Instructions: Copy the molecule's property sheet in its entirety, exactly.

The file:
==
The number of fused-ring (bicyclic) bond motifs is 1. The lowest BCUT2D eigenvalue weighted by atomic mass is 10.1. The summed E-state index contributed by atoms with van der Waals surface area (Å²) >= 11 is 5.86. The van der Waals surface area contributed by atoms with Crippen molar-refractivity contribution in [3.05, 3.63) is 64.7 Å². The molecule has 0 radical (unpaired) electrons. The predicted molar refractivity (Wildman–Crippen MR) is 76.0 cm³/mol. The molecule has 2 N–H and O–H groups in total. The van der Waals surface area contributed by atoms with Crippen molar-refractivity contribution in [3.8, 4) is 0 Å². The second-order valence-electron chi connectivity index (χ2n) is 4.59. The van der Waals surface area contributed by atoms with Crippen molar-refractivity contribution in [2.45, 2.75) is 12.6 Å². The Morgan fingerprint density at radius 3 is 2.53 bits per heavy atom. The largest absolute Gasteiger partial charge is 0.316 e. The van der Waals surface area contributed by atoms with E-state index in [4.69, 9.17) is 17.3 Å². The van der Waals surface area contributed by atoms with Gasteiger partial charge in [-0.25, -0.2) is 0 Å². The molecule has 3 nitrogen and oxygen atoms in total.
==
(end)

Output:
The number of fused-ring (bicyclic) bond motifs is 1. The lowest BCUT2D eigenvalue weighted by atomic mass is 10.1. The summed E-state index contributed by atoms with van der Waals surface area (Å²) >= 11 is 5.86. The van der Waals surface area contributed by atoms with Crippen molar-refractivity contribution in [3.05, 3.63) is 64.7 Å². The molecule has 0 radical (unpaired) electrons. The predicted molar refractivity (Wildman–Crippen MR) is 76.0 cm³/mol. The molecule has 2 N–H and O–H groups in total. The van der Waals surface area contributed by atoms with Crippen molar-refractivity contribution in [3.8, 4) is 0 Å². The second-order valence-electron chi connectivity index (χ2n) is 4.59. The van der Waals surface area contributed by atoms with Crippen molar-refractivity contribution in [2.45, 2.75) is 12.6 Å². The Morgan fingerprint density at radius 3 is 2.53 bits per heavy atom. The largest absolute Gasteiger partial charge is 0.316 e. The van der Waals surface area contributed by atoms with E-state index in [4.69, 9.17) is 17.3 Å². The van der Waals surface area contributed by atoms with Gasteiger partial charge in [-0.25, -0.2) is 0 Å². The molecule has 3 nitrogen and oxygen atoms in total.